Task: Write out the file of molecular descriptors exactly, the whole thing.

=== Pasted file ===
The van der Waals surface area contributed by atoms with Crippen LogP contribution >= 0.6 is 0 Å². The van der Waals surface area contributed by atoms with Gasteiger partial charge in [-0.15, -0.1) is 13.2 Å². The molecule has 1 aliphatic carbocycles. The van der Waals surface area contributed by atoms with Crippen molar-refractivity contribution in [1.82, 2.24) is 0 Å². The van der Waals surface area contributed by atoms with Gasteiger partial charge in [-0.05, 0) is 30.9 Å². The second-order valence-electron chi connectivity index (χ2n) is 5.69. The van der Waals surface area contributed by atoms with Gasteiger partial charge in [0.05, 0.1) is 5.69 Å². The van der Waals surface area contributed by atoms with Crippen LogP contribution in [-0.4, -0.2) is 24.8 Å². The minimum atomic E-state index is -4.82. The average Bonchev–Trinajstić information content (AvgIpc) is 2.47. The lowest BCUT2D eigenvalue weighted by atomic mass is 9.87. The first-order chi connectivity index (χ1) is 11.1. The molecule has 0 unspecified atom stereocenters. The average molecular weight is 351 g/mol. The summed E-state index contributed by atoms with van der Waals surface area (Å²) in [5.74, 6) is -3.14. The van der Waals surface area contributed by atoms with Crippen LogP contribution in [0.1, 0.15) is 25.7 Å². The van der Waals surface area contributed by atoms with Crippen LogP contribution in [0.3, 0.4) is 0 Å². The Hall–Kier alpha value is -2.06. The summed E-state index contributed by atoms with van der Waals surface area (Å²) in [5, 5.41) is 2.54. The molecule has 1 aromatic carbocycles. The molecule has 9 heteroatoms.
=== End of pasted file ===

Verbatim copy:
The van der Waals surface area contributed by atoms with Crippen LogP contribution >= 0.6 is 0 Å². The van der Waals surface area contributed by atoms with Gasteiger partial charge in [-0.15, -0.1) is 13.2 Å². The molecule has 1 aliphatic carbocycles. The van der Waals surface area contributed by atoms with Crippen molar-refractivity contribution in [1.82, 2.24) is 0 Å². The van der Waals surface area contributed by atoms with Gasteiger partial charge in [-0.05, 0) is 30.9 Å². The second-order valence-electron chi connectivity index (χ2n) is 5.69. The van der Waals surface area contributed by atoms with Gasteiger partial charge in [0.05, 0.1) is 5.69 Å². The van der Waals surface area contributed by atoms with Crippen LogP contribution in [-0.4, -0.2) is 24.8 Å². The minimum atomic E-state index is -4.82. The average Bonchev–Trinajstić information content (AvgIpc) is 2.47. The lowest BCUT2D eigenvalue weighted by atomic mass is 9.87. The first-order chi connectivity index (χ1) is 11.1. The molecule has 0 unspecified atom stereocenters. The average molecular weight is 351 g/mol. The summed E-state index contributed by atoms with van der Waals surface area (Å²) in [5.74, 6) is -3.14. The van der Waals surface area contributed by atoms with Crippen LogP contribution in [0.1, 0.15) is 25.7 Å². The van der Waals surface area contributed by atoms with Crippen LogP contribution in [0.3, 0.4) is 0 Å². The Hall–Kier alpha value is -2.06. The summed E-state index contributed by atoms with van der Waals surface area (Å²) in [5, 5.41) is 2.54. The molecule has 1 aromatic carbocycles. The molecule has 9 heteroatoms.